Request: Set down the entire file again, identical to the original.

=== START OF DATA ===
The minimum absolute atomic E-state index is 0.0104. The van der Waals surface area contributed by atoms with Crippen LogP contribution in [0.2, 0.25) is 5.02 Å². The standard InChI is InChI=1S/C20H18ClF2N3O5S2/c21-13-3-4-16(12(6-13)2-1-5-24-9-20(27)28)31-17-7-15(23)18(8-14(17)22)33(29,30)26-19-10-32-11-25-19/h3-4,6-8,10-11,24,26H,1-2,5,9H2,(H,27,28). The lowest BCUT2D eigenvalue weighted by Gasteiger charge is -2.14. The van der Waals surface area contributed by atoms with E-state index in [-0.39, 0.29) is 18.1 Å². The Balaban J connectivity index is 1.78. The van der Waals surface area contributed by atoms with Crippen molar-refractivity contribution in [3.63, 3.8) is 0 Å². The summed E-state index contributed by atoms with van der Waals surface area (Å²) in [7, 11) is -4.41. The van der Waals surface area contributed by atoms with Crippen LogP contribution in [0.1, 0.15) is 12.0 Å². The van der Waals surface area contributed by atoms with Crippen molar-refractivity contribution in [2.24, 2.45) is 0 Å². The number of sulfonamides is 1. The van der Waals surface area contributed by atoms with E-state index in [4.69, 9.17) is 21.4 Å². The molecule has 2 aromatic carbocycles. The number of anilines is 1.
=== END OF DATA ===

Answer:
The minimum absolute atomic E-state index is 0.0104. The van der Waals surface area contributed by atoms with Crippen LogP contribution in [0.2, 0.25) is 5.02 Å². The standard InChI is InChI=1S/C20H18ClF2N3O5S2/c21-13-3-4-16(12(6-13)2-1-5-24-9-20(27)28)31-17-7-15(23)18(8-14(17)22)33(29,30)26-19-10-32-11-25-19/h3-4,6-8,10-11,24,26H,1-2,5,9H2,(H,27,28). The lowest BCUT2D eigenvalue weighted by Gasteiger charge is -2.14. The van der Waals surface area contributed by atoms with E-state index in [-0.39, 0.29) is 18.1 Å². The Balaban J connectivity index is 1.78. The van der Waals surface area contributed by atoms with Crippen molar-refractivity contribution in [3.63, 3.8) is 0 Å². The summed E-state index contributed by atoms with van der Waals surface area (Å²) in [7, 11) is -4.41. The van der Waals surface area contributed by atoms with Crippen LogP contribution in [0.1, 0.15) is 12.0 Å². The van der Waals surface area contributed by atoms with Crippen molar-refractivity contribution in [2.24, 2.45) is 0 Å². The number of sulfonamides is 1. The van der Waals surface area contributed by atoms with E-state index in [4.69, 9.17) is 21.4 Å². The molecule has 2 aromatic carbocycles. The number of anilines is 1.